I constantly struggle with writing blurb for excited/senior level. My boss always rewrites it before I send it out as she has a standing order to proof everything. (it’s to help as she is a former friend before becoming a boss is aware of my dyslexia and ADHD so I am grateful for the oversight most of the time.) :slight_smile:

I work as project manager in the software industry, but that’s more of a title. I collect info make sense of it help people with Agile and the software we use (I’ve always been a bit split between IT admin/training and project management.) Former bosses have always been impressed with the way I take data from a project and help analyse it, so for example working out velocity of a team or setting up easy to use documentarion practices to aid Comms across multiple timezones.

But afrer writing that I realise I do a lot but I am always worried I don’t do enough or focus on the right thing enough. I have burned myself out pretty bad before to over compensate. The one thing I have found is to be with the right boss and not be afraid to ask for feedback, good and bad. As I really need to know what I am doing right and what I need to improve, although I often already know what I need to improve what I can’t see is what I’m doing well. I’m lucky to have a boss that understands that. It has helped but i don’t think I’ll ever shake the feeling of I don’t belong here and they will find me out. :laughing:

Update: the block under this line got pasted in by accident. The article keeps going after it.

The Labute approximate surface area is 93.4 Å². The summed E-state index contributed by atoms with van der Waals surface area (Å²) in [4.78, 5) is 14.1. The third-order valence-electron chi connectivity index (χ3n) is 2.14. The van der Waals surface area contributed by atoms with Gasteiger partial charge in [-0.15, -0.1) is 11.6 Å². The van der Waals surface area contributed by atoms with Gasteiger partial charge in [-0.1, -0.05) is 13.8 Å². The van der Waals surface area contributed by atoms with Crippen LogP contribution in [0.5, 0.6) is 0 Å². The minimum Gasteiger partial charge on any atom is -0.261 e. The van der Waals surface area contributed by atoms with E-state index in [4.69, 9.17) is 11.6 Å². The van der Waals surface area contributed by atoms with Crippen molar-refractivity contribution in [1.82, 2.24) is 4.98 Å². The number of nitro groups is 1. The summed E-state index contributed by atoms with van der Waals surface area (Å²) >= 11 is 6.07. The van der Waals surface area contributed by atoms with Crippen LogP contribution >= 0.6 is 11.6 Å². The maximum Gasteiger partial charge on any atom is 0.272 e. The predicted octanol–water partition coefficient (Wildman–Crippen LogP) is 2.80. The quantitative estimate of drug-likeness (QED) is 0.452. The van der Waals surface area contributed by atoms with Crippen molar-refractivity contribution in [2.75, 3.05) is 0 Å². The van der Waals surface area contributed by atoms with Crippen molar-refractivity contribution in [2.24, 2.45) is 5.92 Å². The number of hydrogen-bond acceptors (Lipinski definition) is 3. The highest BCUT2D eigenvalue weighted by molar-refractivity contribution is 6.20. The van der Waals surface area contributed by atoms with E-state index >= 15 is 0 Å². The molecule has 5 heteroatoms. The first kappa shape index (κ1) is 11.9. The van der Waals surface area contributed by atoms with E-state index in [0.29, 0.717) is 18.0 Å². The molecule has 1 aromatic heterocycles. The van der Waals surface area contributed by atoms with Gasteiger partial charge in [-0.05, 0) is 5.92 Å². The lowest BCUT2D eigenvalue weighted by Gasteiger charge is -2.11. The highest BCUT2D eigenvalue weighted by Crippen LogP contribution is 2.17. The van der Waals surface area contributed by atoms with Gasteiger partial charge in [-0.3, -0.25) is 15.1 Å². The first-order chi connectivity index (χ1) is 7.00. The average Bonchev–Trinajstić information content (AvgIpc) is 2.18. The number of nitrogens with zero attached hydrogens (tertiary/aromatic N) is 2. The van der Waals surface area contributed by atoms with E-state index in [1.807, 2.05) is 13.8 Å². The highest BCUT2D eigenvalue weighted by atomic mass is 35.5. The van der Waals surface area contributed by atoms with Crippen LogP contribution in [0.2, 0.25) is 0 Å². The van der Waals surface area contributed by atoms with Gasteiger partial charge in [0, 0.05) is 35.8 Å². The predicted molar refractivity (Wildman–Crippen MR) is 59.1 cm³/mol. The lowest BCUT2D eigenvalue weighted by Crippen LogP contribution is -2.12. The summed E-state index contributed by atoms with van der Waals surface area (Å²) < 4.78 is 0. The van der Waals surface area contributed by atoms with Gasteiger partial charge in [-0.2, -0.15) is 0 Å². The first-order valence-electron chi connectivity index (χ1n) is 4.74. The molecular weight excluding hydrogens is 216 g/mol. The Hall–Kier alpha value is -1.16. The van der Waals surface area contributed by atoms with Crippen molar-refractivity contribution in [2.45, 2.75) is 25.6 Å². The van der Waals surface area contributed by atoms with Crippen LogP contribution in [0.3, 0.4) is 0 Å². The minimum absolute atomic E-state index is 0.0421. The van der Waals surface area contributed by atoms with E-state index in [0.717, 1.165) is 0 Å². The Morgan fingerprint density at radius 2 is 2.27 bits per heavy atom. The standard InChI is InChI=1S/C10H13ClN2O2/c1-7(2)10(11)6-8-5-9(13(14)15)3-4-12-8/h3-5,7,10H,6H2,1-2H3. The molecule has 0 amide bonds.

#7